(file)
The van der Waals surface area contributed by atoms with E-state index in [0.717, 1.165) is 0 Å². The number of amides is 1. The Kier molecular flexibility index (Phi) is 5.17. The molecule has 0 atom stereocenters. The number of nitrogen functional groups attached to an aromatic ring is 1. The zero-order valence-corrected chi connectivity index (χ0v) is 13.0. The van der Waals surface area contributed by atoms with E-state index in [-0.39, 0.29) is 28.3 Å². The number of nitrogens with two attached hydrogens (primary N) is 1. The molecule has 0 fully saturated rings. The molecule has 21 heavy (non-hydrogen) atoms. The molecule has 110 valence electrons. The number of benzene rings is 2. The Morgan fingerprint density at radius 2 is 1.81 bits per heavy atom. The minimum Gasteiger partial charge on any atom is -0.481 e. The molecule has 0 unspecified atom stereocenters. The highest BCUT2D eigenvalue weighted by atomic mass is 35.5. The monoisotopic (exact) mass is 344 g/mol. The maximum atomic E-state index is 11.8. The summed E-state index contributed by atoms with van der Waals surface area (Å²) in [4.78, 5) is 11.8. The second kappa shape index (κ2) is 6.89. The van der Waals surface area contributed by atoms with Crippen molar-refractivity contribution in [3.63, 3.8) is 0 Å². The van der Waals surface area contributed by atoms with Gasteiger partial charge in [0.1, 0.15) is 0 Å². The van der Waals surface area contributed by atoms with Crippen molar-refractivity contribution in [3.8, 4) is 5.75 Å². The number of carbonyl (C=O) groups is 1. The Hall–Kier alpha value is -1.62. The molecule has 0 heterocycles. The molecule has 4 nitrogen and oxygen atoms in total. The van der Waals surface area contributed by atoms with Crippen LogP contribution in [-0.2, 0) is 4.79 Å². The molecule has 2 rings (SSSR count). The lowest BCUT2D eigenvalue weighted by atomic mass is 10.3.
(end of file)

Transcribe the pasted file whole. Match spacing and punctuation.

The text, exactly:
The van der Waals surface area contributed by atoms with E-state index in [0.717, 1.165) is 0 Å². The number of amides is 1. The Kier molecular flexibility index (Phi) is 5.17. The molecule has 0 atom stereocenters. The number of nitrogen functional groups attached to an aromatic ring is 1. The zero-order valence-corrected chi connectivity index (χ0v) is 13.0. The van der Waals surface area contributed by atoms with E-state index in [-0.39, 0.29) is 28.3 Å². The number of nitrogens with two attached hydrogens (primary N) is 1. The molecule has 0 fully saturated rings. The molecule has 21 heavy (non-hydrogen) atoms. The molecule has 110 valence electrons. The number of benzene rings is 2. The Morgan fingerprint density at radius 2 is 1.81 bits per heavy atom. The minimum Gasteiger partial charge on any atom is -0.481 e. The molecule has 0 unspecified atom stereocenters. The highest BCUT2D eigenvalue weighted by atomic mass is 35.5. The monoisotopic (exact) mass is 344 g/mol. The maximum atomic E-state index is 11.8. The summed E-state index contributed by atoms with van der Waals surface area (Å²) in [4.78, 5) is 11.8. The second kappa shape index (κ2) is 6.89. The van der Waals surface area contributed by atoms with Crippen molar-refractivity contribution in [3.63, 3.8) is 0 Å². The van der Waals surface area contributed by atoms with Gasteiger partial charge in [0.1, 0.15) is 0 Å². The van der Waals surface area contributed by atoms with Crippen molar-refractivity contribution in [3.8, 4) is 5.75 Å². The number of carbonyl (C=O) groups is 1. The Hall–Kier alpha value is -1.62. The molecule has 0 heterocycles. The molecule has 4 nitrogen and oxygen atoms in total. The van der Waals surface area contributed by atoms with Crippen LogP contribution in [-0.2, 0) is 4.79 Å². The molecule has 2 rings (SSSR count). The lowest BCUT2D eigenvalue weighted by atomic mass is 10.3.